The Archaeologist Dr Pahor Labib …A Story of Struggle and Success; Dr Ahmos Labib Pahor; Cairo; 2009
The story of the renowned archaeologist Pahor Labib (1905 – 1994) is the story of a man of exemplary integrity and great love for Egypt, whose life journey was an incessant quest for wisdom and a steadfast pursuit to serve his country. For this end Dr Labib endured hardships aplenty and overcame countless difficulties. A recent book written by his son Ahmos represents an authorised biography of a great man. The book is a precious 288-page document written in an eloquent style and richly illustrated with images from Dr Labib’s life and copies of relevant documents.
Watani had the opportunity to talk to Ahmos Pahor Labib, while on a recent visit to Cairo, about his father and his book. Dr Ahmos Labib is a graduate of the Higher Institute of Coptic Studies, Cairo and an ear, nose and throat consultant who now resides in England.
Watani: You mentioned in your book that the Supreme Council for Antiquities (SCA) had intended to publish a book on your father but the book never saw light. What happened to the project?
Dr Ahmos Labib: Years ago the writer and researcher Diaa Abu Ghazi was interested in writing books on prominent Egyptian archaeologists. These books were to be published by the SCA. Four books were already released. The fifth was to be about my father. Dr Abu-Ghazi wrote it and presented it to the SCA, the introduction was written by the then Culture Minister Abdel-Qader Hatem, but the book never went into print. There were so many delays and finally, in 2003, we were told that the original hard copy text was lost. Dr Abu-Ghazi’s disappointment was severe, equal only to mine. Dr Abu Ghazi died in 2006.
Was this the motive behind your decision to write a book about your father?
It was one of the motives. But the two books are not the same. Dr Abu-Ghazi’s book focused on the scientific credentials of my father and his professional career, while my book was intended to acquaint Egyptians with a man who had never been properly honoured in Egypt despite the brilliant reputation he had gained abroad. Western scientific circles highly appreciate him as a great archaeologist. He was decorated by Denmark and Germany and received the golden medal from late Ethiopian Emperor Haile Selassie. He published a host of works in English, French, German and Arabic. He wrote on ancient law, Coptic art, Greek studies, Islamic art, and the Naga Hammadi codices.
You said your father was the first Egyptian to earn a PhD in archaeology. How did this come about?
After my father got his BA in Archaeology in Egypt, his professor Percy Newberry told him that his professors in Cairo had taught him all they had and would then send him to Germany, home to some of the best archaeologists in the world. There, his studies were supervised by Herman Grapow, the greatest scholar of Hieroglyphs the world over, and Kurt Sethe, the chairman of Pharaonic department at Berlin University. His dissertation was on “Ahmos who drove the Hyksos from Egypt”. My father completed the work for his PhD in four years and became the first Egyptian with a PhD in archaeology. The thesis was published in a book in 1936.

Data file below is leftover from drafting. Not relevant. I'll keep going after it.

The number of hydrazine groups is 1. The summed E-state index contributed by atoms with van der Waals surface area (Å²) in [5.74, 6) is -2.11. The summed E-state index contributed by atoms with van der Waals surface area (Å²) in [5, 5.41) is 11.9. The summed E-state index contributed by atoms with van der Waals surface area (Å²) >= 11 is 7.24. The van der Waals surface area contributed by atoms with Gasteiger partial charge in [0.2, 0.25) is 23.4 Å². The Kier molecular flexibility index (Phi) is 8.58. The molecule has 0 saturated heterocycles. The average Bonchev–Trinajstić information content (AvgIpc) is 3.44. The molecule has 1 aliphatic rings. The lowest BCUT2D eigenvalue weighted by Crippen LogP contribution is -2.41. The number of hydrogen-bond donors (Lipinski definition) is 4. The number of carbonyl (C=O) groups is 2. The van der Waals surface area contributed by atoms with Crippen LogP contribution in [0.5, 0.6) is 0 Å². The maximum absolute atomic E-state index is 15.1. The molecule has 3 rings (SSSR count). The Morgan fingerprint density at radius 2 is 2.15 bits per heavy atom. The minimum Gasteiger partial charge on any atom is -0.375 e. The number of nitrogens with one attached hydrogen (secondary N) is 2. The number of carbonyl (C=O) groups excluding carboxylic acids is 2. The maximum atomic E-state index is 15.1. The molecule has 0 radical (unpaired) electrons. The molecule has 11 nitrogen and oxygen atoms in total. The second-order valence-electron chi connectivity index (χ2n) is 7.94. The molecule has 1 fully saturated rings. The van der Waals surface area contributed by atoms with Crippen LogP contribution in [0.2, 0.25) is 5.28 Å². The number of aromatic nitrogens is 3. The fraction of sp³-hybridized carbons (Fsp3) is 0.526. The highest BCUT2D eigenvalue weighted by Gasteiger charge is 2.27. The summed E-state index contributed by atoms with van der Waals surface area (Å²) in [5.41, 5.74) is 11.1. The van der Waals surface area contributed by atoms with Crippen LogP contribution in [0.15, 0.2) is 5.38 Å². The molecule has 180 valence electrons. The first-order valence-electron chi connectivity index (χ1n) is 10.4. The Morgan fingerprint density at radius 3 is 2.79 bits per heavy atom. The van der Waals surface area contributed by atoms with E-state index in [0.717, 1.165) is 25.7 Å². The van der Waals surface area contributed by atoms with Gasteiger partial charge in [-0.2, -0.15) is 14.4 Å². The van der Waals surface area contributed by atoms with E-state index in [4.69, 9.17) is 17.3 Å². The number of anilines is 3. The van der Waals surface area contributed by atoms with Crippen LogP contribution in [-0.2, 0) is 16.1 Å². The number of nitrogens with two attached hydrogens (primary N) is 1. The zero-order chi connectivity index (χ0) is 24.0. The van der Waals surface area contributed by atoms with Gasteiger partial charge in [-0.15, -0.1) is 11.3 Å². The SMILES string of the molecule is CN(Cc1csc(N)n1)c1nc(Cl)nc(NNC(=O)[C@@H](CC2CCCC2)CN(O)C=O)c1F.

Egypt in modern times knew about nationalisation during the Nasser years in 1956 and the 1960s. Yet you wrote that Dr Labib nationalised the museum of Ismailiya. Could you tell us about that?
In 1948, my father was appointed manager of regional museums in the Egyptian government. He dreamt of building a museum in each governorate to display the antiquities there. The Ismailiya museum had been established and was owned by the Suez Canal Company. In 1951, my father told the then Minister of Education Taha Hussein (1889-1973)—the great writer, novelist and icon of Egyptian enlightenment—about his wish that the museum should belong to Egypt; that it should be under the direct supervision of the Egyptian government. Hussein seized control of the museum.
Did he do the same thing with the Naga Hammadi codices?
When the Naga Hammadi ‘library’ was discovered, Taha Hussein encouraged specialists to study the manuscripts. And in 1951, a law was passed to protect Egyptian antiquities and the government nationalised the manuscripts and transferred their property to the Coptic museum in 1952. Dr Labib was then the museum manager and he insisted on keeping the codices as the property of the museum even though their were several offers from various international museums and institutions to procure them for sums up to some EGP20,000.
What was his role in the Mar Mina area?
Archaeological works at the area started by the Germans in 1905, but was later halted and did not resume till 1951 at the hands of Dr Labib and Dr Victor Girgis. When Pope Kyrillos VI wished to build a monastery in the name of Mar Mina in the same area where the ancient church had been, it had to be built at least 10km away from the archaeological sites. My father was instrumental in coordinating between the archaeological and the Church projects.
This interview did not tackle, however, the personal side of Dr Labib’s life. Yet this is presented in the book in a rich, warm, moving manner. The details are bound to touch the heart of every reader; they come along as brilliant, vivacious, and so full of life.
The book ends with a picture of a smiling 80-year-old Dr Labib wearing his German decoration. He used to wear that whenever he would visit Germany, Dr Ahmos Labib recalls, and the passport officials would directly stand up and salute him with the phrase: “Great respects”. Definitely well earned.